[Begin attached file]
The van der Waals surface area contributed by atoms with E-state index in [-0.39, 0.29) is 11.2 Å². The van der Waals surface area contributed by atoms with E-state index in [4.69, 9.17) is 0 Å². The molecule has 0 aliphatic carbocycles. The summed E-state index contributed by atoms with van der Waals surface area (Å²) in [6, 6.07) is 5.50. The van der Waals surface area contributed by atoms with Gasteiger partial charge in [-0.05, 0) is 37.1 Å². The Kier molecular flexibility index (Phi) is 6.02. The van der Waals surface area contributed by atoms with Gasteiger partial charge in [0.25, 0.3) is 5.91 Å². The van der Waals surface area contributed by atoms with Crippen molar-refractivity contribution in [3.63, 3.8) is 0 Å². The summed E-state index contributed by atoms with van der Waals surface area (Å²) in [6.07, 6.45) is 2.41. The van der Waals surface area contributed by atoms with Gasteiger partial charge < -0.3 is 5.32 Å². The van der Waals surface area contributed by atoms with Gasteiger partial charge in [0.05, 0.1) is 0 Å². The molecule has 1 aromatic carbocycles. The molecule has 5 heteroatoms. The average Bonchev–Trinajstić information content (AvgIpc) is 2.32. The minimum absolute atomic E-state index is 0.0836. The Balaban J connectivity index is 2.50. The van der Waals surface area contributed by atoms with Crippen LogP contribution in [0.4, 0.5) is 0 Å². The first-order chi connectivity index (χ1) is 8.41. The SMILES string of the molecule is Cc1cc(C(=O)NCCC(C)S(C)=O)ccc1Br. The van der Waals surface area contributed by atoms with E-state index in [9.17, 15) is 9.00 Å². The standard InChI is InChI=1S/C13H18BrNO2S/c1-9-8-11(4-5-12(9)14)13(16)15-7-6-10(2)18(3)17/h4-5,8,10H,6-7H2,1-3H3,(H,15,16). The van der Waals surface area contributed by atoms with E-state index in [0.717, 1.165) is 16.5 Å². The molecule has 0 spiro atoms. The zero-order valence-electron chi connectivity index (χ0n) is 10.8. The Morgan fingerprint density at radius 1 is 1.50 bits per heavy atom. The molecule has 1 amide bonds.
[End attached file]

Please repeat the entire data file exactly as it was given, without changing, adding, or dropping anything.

The van der Waals surface area contributed by atoms with E-state index in [-0.39, 0.29) is 11.2 Å². The van der Waals surface area contributed by atoms with E-state index in [4.69, 9.17) is 0 Å². The molecule has 0 aliphatic carbocycles. The summed E-state index contributed by atoms with van der Waals surface area (Å²) in [6, 6.07) is 5.50. The van der Waals surface area contributed by atoms with Gasteiger partial charge in [-0.05, 0) is 37.1 Å². The Kier molecular flexibility index (Phi) is 6.02. The van der Waals surface area contributed by atoms with Gasteiger partial charge in [0.25, 0.3) is 5.91 Å². The van der Waals surface area contributed by atoms with Crippen molar-refractivity contribution in [3.63, 3.8) is 0 Å². The summed E-state index contributed by atoms with van der Waals surface area (Å²) in [6.07, 6.45) is 2.41. The van der Waals surface area contributed by atoms with Gasteiger partial charge < -0.3 is 5.32 Å². The van der Waals surface area contributed by atoms with Gasteiger partial charge in [0.05, 0.1) is 0 Å². The molecule has 1 aromatic carbocycles. The molecule has 5 heteroatoms. The average Bonchev–Trinajstić information content (AvgIpc) is 2.32. The minimum absolute atomic E-state index is 0.0836. The Balaban J connectivity index is 2.50. The van der Waals surface area contributed by atoms with Crippen LogP contribution in [0.4, 0.5) is 0 Å². The first-order chi connectivity index (χ1) is 8.41. The SMILES string of the molecule is Cc1cc(C(=O)NCCC(C)S(C)=O)ccc1Br. The van der Waals surface area contributed by atoms with E-state index in [9.17, 15) is 9.00 Å². The standard InChI is InChI=1S/C13H18BrNO2S/c1-9-8-11(4-5-12(9)14)13(16)15-7-6-10(2)18(3)17/h4-5,8,10H,6-7H2,1-3H3,(H,15,16). The van der Waals surface area contributed by atoms with E-state index in [0.717, 1.165) is 16.5 Å². The molecule has 0 spiro atoms. The zero-order valence-electron chi connectivity index (χ0n) is 10.8. The Morgan fingerprint density at radius 1 is 1.50 bits per heavy atom. The molecule has 1 amide bonds.